Ryan Raup, of Conway School District, shared how Computer Science through Micro:Bits has made a demonstrable difference with a particular 3rd grade student:

“Earlier this year, I introduced some of my 3rd graders to the micro:bit. The students had prior experience with block style coding in Code.Org so the Micro:bit was a nice next step. Two students really stood out for me because the micro:bit, hands on learning and critical thinking of working through the tutorials and then personalizing their specific projects was a great fit for them as individual learners. Student A has Attention issues and was having some difficult days and weeks during this time. He is a bright student and excelled at the micro:bit and was able to focus and be self disciplined to work through different tasks on his own with minimal support from me.  Those same days he could not stay in his seat and work independently with a traditional resource like books, pencil and paper. The micro:bit was a wonderful option for me to have to help this student. Student B was also successful at manipulating the different projects and was glued to the display and the micro:bit. Student B also has some minor focus issues and can be rude and short with other students socially. He is also a bright student and loves a challenge. Not only was he able to work independently and work through the tutorials in micro:bit he excelled in working with other students and showing them how to use the micro:bit. He was calm, direct and considerate of those that he helped. I saw this new strength in him that I had not seen before. As educators we find ourselves looking for resources to help us reach students that can be difficult to teach at times for reasons as stated above and many others. We often talk about the higher level problem solving and the project oriented aspects of programming but forget that programming is great for behavior and learning disabilities as well. If you are a teacher in a building or district that is slow to try new things with technology, I would suggest stressing the classroom benefits side of micro:bit and other programming resources. I am so thankful for tools such as micro:bit which was introduced to me a couple of years ago and finally brought into my classroom last year. Every year, I reflect and base my success on the number of students I can truly reach or find their strengths and passions and Computer Science is a wonderful systematic approach available to me.”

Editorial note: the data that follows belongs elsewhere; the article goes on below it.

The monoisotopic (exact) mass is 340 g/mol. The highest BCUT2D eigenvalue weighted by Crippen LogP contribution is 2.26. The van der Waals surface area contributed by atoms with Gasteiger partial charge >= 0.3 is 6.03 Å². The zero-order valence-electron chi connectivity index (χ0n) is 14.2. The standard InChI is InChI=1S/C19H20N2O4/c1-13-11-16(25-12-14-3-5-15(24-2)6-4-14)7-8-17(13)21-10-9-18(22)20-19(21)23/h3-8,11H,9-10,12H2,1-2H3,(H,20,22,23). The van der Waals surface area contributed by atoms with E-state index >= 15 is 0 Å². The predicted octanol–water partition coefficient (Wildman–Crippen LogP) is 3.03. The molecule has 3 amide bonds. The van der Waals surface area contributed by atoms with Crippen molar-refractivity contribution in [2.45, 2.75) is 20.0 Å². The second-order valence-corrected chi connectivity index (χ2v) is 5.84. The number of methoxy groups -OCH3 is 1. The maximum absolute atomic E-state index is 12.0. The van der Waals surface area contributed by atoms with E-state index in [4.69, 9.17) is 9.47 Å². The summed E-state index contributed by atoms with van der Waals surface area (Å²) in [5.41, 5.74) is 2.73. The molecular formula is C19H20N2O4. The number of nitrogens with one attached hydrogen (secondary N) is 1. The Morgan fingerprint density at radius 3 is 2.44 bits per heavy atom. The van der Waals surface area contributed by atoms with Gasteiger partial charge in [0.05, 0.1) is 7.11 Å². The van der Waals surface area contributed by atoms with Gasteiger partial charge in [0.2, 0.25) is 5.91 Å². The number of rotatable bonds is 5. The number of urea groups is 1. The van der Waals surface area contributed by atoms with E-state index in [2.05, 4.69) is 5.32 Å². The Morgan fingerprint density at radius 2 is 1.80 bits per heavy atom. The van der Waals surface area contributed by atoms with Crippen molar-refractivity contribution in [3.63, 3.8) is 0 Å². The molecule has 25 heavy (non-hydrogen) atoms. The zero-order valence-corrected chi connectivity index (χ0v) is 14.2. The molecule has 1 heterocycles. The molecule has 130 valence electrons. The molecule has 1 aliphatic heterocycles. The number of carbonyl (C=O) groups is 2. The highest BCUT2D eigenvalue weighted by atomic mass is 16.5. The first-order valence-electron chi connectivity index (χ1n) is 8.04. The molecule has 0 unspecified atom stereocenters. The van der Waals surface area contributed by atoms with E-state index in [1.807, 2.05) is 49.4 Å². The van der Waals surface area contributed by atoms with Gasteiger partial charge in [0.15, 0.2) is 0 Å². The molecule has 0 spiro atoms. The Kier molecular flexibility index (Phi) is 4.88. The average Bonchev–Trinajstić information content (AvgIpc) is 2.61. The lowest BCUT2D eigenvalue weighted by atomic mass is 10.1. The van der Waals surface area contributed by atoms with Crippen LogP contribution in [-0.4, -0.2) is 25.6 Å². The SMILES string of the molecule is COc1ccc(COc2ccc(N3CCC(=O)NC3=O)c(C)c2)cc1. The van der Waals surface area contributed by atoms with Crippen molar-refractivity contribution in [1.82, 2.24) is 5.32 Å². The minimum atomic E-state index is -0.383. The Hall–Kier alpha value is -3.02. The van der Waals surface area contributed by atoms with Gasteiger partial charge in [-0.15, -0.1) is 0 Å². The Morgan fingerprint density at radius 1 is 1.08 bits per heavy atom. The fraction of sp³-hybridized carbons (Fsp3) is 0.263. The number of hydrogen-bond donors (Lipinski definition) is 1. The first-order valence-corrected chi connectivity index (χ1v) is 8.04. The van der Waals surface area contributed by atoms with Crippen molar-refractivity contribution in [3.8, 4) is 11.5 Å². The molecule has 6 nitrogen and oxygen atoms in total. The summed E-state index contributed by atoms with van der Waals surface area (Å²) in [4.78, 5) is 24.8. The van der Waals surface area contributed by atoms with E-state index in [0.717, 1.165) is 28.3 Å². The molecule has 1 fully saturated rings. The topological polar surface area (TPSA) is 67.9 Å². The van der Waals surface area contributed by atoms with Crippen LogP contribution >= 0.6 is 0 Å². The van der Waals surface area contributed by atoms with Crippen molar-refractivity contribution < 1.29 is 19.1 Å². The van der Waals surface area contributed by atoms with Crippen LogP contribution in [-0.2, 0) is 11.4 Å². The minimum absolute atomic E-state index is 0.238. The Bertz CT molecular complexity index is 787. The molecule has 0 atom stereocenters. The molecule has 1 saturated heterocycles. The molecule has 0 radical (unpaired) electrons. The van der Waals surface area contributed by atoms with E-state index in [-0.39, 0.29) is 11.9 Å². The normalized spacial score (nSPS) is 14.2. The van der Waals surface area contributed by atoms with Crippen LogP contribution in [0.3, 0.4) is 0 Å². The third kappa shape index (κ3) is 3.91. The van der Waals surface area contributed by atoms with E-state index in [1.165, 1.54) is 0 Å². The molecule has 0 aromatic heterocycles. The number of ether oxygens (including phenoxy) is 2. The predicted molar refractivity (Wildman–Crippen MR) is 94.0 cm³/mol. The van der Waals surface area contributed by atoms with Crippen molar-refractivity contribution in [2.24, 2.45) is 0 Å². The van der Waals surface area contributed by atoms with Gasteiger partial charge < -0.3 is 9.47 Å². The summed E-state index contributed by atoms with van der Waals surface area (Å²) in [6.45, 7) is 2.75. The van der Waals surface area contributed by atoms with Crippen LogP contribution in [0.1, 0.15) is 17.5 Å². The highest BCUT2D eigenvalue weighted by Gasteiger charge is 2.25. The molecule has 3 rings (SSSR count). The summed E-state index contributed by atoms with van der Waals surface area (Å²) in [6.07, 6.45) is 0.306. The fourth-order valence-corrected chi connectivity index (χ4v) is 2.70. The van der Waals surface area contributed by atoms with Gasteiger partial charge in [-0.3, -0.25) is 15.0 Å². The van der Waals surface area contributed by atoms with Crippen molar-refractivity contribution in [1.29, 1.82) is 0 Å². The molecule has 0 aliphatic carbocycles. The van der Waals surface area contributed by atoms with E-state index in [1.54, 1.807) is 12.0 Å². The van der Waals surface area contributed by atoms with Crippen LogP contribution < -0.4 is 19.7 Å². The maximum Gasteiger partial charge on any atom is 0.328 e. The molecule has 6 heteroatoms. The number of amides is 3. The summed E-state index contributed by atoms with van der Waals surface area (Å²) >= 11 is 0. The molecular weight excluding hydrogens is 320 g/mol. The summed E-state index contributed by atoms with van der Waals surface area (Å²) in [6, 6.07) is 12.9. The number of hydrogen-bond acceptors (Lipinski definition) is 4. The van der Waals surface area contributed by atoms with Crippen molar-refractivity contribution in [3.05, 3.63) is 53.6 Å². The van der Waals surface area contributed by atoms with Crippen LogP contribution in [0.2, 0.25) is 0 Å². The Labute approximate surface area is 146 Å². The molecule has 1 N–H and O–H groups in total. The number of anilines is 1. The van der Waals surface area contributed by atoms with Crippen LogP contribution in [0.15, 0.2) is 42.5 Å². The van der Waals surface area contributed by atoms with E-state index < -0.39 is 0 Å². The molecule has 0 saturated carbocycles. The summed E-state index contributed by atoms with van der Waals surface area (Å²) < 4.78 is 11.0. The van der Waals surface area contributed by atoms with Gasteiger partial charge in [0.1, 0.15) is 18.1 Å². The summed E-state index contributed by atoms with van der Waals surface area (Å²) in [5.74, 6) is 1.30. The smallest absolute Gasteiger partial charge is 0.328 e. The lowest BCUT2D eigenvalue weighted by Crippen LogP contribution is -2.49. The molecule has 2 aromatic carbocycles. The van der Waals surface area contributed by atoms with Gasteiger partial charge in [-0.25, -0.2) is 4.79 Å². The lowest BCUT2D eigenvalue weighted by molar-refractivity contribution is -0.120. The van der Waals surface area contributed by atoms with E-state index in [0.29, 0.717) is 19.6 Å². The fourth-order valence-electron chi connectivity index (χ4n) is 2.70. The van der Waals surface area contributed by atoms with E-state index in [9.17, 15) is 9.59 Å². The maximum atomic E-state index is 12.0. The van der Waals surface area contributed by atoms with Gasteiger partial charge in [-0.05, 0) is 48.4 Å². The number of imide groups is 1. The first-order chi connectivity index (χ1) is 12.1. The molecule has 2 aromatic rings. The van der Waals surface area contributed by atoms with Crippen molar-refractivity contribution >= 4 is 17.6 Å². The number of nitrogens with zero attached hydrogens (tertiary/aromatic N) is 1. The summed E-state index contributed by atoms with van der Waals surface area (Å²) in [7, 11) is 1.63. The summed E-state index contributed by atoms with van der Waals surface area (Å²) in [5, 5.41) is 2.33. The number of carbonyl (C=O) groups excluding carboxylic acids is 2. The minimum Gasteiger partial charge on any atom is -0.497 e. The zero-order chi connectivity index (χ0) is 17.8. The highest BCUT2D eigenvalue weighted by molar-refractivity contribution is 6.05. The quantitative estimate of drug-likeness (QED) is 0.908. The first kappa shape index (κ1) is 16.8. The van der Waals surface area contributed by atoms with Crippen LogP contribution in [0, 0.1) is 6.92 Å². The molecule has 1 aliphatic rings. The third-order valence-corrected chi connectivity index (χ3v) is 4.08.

Arkansas will continue to lead by supporting our schools and students through this initiative. In addition, the Arkansas Department of Education Office of Computer Science and its team, under the vision and support of Governor Hutchinson, continues in our commitment to assist other states and our nation as a whole. The State of Arkansas is appreciative of the continued work and efforts of educators, policy leaders, and computer science advocates as we all continue to embark on and expand computer access and positive impacts.